Cultural Considerations in AOD Treatment for African Americans
By: Roland Williams, MA, NCACII, CADCII, SAP
As most people know, alcohol and other drug addiction have had a major impact on African Americans, destroying far too many black families and communities.
The short term relief one achieves from the use of alcohol and other drugs seduces many African Americans who are looking for a way out of the stress, frustration, pain, pressure and sense of hopelessness associated with continued oppression, the absence of opportunity, which has resulted in a culture wide condition known as PTSS - Post Traumatic Slavery Syndrome. (Dr. Joy De-Gruy-Leary, 2005)
The fast money associated with the illegal drug trade long seen as a way out of the poverty stricken ghettos of our nation has fueled the black-on-black, drug-related violence that is rampant in African American communities across the nation. In some black communities drug dealers are actually seen as heroes because of their flashy cars, jewelry and lifestyles. The gangster rap music so popular with our Black youth further glamorizes drug using and the drug dealing lifestyle; so much so that many young Blacks are anxious to make a career out of the drug business. (Centers and West, 1998)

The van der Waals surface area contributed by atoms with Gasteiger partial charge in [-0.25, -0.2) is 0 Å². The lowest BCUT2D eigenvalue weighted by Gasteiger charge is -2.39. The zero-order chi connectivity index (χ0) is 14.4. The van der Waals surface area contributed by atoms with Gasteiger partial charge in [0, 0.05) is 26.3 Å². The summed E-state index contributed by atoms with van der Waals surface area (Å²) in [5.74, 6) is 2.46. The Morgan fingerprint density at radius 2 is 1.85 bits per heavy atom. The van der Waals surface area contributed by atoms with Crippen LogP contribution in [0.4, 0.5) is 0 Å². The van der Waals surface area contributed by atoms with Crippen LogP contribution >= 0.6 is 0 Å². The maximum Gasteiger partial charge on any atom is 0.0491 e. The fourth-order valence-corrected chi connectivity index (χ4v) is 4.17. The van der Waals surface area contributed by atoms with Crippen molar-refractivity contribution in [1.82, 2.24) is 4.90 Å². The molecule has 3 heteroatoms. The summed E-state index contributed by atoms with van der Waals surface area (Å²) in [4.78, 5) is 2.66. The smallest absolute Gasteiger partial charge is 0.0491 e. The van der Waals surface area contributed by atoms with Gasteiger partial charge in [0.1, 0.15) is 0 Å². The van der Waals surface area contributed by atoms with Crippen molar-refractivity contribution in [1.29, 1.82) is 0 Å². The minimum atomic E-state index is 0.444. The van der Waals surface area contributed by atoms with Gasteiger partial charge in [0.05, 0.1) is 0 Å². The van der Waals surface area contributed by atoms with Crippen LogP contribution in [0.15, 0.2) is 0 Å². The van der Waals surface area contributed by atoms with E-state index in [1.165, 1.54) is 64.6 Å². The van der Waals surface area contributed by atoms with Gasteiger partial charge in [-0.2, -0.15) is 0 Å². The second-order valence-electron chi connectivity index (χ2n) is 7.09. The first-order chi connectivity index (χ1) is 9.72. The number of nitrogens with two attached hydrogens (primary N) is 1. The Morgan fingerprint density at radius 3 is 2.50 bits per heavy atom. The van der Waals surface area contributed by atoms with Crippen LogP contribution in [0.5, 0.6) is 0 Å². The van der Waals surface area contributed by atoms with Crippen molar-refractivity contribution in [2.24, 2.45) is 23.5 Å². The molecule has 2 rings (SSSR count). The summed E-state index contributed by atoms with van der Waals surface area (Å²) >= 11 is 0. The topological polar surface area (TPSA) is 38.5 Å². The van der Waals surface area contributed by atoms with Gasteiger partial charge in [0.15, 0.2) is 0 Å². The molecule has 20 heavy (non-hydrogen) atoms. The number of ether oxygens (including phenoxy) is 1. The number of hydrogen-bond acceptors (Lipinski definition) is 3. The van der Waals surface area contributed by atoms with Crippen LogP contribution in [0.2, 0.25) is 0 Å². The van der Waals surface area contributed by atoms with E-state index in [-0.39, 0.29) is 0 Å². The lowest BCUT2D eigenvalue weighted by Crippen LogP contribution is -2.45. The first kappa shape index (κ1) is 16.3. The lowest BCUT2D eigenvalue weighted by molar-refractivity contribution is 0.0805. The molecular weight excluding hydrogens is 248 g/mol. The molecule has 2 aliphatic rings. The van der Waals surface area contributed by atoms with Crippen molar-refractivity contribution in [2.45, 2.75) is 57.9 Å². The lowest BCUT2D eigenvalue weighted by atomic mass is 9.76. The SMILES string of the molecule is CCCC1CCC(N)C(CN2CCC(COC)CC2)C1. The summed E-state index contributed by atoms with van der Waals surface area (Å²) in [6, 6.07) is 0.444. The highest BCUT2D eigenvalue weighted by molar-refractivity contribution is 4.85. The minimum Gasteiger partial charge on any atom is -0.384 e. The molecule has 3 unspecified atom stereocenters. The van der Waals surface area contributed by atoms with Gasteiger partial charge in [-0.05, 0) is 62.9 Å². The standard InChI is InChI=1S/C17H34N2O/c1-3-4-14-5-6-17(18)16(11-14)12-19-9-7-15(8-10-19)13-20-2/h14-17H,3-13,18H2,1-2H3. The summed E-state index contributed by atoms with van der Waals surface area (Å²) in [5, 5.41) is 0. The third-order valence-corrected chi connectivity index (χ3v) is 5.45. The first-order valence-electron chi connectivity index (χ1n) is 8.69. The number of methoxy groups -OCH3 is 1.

The introduction of crack cocaine in the late 1980’s and the ensuing hysteria surrounding the crack epidemic has been particularly devastating to the African American community, as we saw sharp increases in violence, crime, prostitution, child abuse and neglect.
"It could be argued that addiction has been as effective as slavery in keeping African Americans oppressed, depressed and regressed."
Although there was no empirical evidence to support the concept of the crack baby, the on-going media campaign (in 1986, the cover of TIME magazine and more than 400 crack cocaine reports on NBC alone) served to manufacture public support for a criminal approach to the War on Drugs. This public policy is directly responsible for the 800% increase (since 1986) in the number of African American women behind bars, significantly higher sentencing laws for crack cocaine related arrests and subsequently more Blacks being in jail for longer periods of time. (Glenn, 2006; Boyd, 2004)
According to One in 100: Behind Bars in America 2008, a study released in January by the Pew Charitable Trusts - Public Safety Performance Project, more than one in every 100 adults in the United States is either in jail or prison. For African Americans those numbers are even higher with, 1 in 9 black males ages 20-34 and 1 in 100 black women ages 35-39 incarcerated (Bureau of Justice Statistics, 2006) making “the disparity in arrest rates alone one of the most devastating consequences of substance abuse among African Americans, affecting the abuser, their families and communities” (NIDA, 2003)